During the sprummer (spring/summer, I take creative liberties) months, I walk the streets of my neighbourhood and enjoy the sunlight, the warmth and the sounds. However, while those obvious pictures of perfection and happiness define sprummers for others... the most beautiful thing about sprummer to me is all the places I can find forgotten treasures.
As spring comes around, we clean our homes and start fresh. People look at their older pieces of furniture that have been scratched, worn and used and can't see beyond the imperfections. Enter: the garage sale, the side of the road, the local thrift shop, or the dump. They understand that these pieces are still strong, well-built and functional, but they grow tired of their look as their tastes change.
Pro-Tip: You can paint fabric with chalk paint and give a piece an entirely new look!
Pieces of furniture carry the stories of their people. The scratch on the surface from where a little boy played with his favourite toy car. The spot of red from where nail polish was splashed before a school dance. They hold our pictures, our favourite clothes, our favourite mugs we reach for to start our day.
When I look around at these discarded stories, I can't help but see the expression lines of their past and the potential they have for a new life.
Most of my personal furnishings are discarded treasures. I'm a proud freecycler. There are amazing benefits to getting your furnishings this way:
- Older pieces are generally built with quality in mind from a time where furniture was an investment made to last.
- Pieces from different eras are built with unique lines, materials and characteristics that define the history of their time. Whether it be the detail oriented reproductions of the revivalist era brought to life by the industrial revolution or the strong sleek and subtle lines of pieces striving to minimize the effect of luxury during the great depression these pieces carry so much meaning in their design.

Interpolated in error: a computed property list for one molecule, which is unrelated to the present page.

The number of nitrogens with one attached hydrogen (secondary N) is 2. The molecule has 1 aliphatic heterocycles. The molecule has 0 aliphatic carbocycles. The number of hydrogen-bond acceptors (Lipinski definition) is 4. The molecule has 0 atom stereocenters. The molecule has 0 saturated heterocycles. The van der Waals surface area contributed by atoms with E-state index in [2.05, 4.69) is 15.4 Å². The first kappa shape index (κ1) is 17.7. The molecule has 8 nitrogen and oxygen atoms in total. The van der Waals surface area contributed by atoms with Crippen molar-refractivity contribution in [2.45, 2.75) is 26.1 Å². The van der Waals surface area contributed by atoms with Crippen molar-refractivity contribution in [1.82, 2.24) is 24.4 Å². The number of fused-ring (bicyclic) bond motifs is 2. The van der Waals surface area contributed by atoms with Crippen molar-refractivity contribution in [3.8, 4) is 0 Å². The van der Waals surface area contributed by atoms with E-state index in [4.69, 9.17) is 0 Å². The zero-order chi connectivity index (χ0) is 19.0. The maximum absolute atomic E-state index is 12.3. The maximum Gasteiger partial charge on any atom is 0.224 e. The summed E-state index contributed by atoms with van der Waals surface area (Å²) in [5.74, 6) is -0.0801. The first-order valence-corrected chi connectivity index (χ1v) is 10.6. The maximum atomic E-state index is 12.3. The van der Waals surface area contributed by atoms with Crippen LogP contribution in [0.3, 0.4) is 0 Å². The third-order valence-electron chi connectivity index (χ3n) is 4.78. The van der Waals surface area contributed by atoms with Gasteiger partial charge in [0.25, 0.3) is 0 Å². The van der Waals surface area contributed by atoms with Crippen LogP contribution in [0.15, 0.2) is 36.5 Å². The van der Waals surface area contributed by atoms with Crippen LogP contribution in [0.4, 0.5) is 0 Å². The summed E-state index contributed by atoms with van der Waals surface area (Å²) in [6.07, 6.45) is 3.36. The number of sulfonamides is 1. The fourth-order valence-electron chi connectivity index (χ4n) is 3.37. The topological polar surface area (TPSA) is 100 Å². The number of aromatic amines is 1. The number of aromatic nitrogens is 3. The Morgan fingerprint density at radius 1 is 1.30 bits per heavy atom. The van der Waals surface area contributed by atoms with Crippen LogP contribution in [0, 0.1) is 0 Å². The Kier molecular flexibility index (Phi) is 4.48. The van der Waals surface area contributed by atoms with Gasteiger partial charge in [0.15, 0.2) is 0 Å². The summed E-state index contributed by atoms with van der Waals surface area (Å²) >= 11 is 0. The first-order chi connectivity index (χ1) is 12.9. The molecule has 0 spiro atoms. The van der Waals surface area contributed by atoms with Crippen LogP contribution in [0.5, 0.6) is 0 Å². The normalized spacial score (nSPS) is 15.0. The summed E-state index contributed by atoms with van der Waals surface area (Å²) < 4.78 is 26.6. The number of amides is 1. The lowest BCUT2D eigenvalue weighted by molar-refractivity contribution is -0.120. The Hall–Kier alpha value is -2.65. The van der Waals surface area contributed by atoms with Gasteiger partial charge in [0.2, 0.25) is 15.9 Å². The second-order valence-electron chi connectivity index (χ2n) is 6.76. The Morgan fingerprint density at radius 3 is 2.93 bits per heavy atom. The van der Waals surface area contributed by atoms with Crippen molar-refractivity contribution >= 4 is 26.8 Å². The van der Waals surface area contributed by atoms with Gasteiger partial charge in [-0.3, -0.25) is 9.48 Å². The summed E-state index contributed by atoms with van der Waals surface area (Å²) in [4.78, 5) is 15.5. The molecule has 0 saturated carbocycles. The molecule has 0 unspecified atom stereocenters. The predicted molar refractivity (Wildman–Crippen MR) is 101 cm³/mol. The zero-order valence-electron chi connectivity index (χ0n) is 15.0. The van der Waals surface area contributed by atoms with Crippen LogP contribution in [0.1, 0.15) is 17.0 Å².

- You don't create new demand. New furniture production can lead to deforestation through logging. Deforestation can lead to imbalances ecologically and environmentally and some predictions state that the rain forests of the world will disappear if deforestation continues at its rate.
- You save money. The pieces you find will be well built and often available for under 100$. To buy these pieces new, you will often pay upwards of 500$.
- You get to express yourself creatively. Older pieces will often need a face lift. If you're fortunate enough to find a piece in pristine condition, you're ahead of the game. However, the vast majority of the time you will need to put a little elbow grease and soul into the piece to make it work. There are no rules and very few ways to upcycle your pieces wrongly.
For a piece that is badly roughed up, you can paint it with Chalk Paint™ by Annie Sloan to really give it a new look. By adding different colours, textures and waxes to the piece you can create something that maintains the integrity of its past while making it functional again. If you really want to give it a luxurious feel, adding a metallic gilding wax will really make intricate details pop.
It adds a new sentimentality when you get to put a piece of yourself in your furniture. If you inherited a piece of furniture from someone you deeply love but it doesn't work for your space or your needs "as is", there is nothing wrong with fixing it up. For all the reasons mentioned above, you're doing that piece a favour by giving it a new life.
Family dining room set that had been greatly loved and was starting to show. With Old Ochre and French Linen I'll be able to keep this meaningful piece around a lot longer.
These discarded stories don't need to end. With some creativity and a few supplies, they get to live happily ever after.
Share this post
- Tags: Annie Sloan, Burlington, Chalk Paint, DIY, Garage Sale, General Finishes, Home Decor, Oakville, Thrift, Upcycling, Vintage